Mate Selection, Marriage, and Social Change in Vietnam

Vu Tuan Huy, University of Washington
Rukmalie Jayakody, Pennsylvania State University
John Knodel, University of Michigan
Vu Manh Loi, University of Washington

This study documents changes in mate selection and marriage within the Vietnamese family over the last 40 years using data from the 2003 Red River Delta Family Survey (n=1,296), a representative sample of currently married individuals in three marital cohorts. The three cohorts examined entered marriage during distinctly different historical periods, allowing us to use a life course framework to explore changes in mate selection and marriage by comparing the experiences of each cohort. Cohort one married between 1962 and 1971, cohort two between 1977 and 1985, and the final cohort between 1992 and 2000. Findings indicate that although some aspects of marriage and mate selection have become more 'modern' or westernized, other areas have moved in the opposite direction. Both gender and urban/rural differences in these changes are examined, and the findings are discussed in the context of historical changes. The potential mechanisms driving these changes are also discussed.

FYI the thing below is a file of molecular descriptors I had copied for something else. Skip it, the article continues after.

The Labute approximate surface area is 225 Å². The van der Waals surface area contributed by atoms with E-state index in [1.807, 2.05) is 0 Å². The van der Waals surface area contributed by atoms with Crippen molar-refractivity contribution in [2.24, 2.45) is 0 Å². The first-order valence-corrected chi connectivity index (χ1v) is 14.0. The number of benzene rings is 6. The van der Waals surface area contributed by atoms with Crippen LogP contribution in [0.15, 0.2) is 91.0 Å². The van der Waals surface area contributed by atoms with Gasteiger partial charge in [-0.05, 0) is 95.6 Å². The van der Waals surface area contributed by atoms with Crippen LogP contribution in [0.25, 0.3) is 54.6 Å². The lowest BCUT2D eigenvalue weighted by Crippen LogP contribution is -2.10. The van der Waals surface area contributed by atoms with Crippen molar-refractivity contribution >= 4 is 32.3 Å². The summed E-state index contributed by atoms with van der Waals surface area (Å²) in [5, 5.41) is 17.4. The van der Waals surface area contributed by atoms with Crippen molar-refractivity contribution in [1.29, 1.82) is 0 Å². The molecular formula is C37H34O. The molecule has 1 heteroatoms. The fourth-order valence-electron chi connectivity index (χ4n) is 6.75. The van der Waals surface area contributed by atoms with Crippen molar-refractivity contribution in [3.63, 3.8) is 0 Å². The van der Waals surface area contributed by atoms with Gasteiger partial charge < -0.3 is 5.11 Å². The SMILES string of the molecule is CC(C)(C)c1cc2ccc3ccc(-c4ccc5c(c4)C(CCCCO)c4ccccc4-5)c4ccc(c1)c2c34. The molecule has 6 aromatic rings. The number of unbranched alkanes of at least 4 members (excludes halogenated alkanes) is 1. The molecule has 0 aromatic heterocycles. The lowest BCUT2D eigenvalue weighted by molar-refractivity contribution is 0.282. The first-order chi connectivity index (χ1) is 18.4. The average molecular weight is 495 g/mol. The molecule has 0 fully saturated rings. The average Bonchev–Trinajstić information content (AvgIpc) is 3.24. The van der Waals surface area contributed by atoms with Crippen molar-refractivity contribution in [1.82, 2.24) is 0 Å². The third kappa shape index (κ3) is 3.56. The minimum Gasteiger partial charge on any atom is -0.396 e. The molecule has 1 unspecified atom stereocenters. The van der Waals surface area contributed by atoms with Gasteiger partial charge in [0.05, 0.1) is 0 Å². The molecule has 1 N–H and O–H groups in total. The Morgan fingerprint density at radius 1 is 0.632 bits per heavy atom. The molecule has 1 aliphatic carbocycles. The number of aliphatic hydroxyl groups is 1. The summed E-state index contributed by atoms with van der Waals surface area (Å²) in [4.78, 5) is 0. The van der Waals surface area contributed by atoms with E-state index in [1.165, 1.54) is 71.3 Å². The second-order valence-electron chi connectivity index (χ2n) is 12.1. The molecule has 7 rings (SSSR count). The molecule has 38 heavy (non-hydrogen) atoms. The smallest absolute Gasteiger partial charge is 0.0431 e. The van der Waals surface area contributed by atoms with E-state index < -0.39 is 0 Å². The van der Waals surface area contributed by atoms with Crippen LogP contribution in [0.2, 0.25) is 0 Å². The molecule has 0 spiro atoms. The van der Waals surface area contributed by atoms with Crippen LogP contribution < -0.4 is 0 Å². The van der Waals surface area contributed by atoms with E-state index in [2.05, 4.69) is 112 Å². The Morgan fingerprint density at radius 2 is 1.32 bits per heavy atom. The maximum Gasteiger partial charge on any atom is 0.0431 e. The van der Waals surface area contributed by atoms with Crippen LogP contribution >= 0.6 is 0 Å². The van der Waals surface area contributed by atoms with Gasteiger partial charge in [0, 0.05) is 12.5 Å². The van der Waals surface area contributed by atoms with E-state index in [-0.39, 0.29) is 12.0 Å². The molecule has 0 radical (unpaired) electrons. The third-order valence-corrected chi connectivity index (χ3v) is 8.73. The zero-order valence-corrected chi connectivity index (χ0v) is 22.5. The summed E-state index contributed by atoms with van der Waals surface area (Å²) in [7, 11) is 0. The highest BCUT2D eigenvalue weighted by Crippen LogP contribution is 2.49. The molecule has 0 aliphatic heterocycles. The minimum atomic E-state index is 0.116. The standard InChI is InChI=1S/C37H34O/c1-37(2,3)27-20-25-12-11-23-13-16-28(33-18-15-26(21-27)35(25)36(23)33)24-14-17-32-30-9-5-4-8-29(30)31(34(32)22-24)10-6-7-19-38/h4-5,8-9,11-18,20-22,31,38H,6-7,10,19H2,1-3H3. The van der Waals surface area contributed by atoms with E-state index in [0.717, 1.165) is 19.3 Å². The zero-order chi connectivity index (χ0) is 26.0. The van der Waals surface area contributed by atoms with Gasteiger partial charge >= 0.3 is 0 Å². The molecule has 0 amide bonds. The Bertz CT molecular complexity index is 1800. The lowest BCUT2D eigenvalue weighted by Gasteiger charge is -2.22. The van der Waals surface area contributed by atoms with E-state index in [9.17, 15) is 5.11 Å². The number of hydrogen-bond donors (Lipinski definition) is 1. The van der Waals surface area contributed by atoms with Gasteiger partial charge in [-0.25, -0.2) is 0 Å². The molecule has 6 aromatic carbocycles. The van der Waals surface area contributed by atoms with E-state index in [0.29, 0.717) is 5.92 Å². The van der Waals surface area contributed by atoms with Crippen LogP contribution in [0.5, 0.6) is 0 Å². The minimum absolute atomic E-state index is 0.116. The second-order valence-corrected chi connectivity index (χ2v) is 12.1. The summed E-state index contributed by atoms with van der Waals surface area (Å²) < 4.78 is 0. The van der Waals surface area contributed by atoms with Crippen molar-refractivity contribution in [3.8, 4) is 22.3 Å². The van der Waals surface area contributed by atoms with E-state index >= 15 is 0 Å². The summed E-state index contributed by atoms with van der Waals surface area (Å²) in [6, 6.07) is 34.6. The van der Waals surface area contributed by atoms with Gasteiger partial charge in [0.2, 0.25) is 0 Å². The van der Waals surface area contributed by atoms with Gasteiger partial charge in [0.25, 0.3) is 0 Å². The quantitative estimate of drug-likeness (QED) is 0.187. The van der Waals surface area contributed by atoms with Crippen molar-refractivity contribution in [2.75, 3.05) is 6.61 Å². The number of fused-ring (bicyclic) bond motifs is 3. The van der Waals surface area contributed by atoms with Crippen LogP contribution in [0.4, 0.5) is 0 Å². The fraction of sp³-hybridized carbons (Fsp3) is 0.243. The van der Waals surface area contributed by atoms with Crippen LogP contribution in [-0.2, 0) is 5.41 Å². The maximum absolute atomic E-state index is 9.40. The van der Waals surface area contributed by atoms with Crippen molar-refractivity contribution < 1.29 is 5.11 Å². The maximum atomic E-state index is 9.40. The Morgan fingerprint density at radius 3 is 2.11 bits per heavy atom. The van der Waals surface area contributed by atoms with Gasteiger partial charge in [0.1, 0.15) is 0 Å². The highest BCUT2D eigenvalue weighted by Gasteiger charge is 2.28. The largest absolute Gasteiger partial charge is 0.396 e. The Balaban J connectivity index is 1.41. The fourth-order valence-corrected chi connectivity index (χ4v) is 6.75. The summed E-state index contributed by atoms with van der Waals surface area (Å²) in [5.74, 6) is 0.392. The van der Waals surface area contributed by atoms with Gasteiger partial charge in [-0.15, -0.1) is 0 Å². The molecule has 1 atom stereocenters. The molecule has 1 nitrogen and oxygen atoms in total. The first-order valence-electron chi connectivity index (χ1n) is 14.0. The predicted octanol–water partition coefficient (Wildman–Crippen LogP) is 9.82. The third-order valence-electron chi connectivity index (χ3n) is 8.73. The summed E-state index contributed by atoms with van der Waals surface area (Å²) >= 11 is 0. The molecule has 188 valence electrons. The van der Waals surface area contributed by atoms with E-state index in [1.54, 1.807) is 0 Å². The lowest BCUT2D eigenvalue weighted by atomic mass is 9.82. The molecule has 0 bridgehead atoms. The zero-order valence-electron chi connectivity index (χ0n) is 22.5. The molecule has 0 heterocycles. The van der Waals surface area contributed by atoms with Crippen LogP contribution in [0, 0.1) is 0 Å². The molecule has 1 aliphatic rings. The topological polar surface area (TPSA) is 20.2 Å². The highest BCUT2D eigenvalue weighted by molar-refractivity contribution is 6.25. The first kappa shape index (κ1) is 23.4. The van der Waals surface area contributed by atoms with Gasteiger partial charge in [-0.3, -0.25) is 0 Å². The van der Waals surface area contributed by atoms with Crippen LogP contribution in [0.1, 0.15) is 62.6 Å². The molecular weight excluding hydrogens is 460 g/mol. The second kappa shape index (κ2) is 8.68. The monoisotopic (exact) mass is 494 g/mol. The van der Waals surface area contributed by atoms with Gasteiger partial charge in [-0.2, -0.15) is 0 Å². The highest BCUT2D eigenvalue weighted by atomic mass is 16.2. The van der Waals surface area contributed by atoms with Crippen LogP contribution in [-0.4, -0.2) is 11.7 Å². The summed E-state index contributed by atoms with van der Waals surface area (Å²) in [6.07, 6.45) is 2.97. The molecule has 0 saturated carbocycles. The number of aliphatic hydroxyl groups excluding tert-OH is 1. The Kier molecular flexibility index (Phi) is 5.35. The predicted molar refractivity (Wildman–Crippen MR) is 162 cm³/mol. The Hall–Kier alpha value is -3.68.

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Presented in Poster Session 2: Union Formation and Dissolution and Parents' Living Arrangements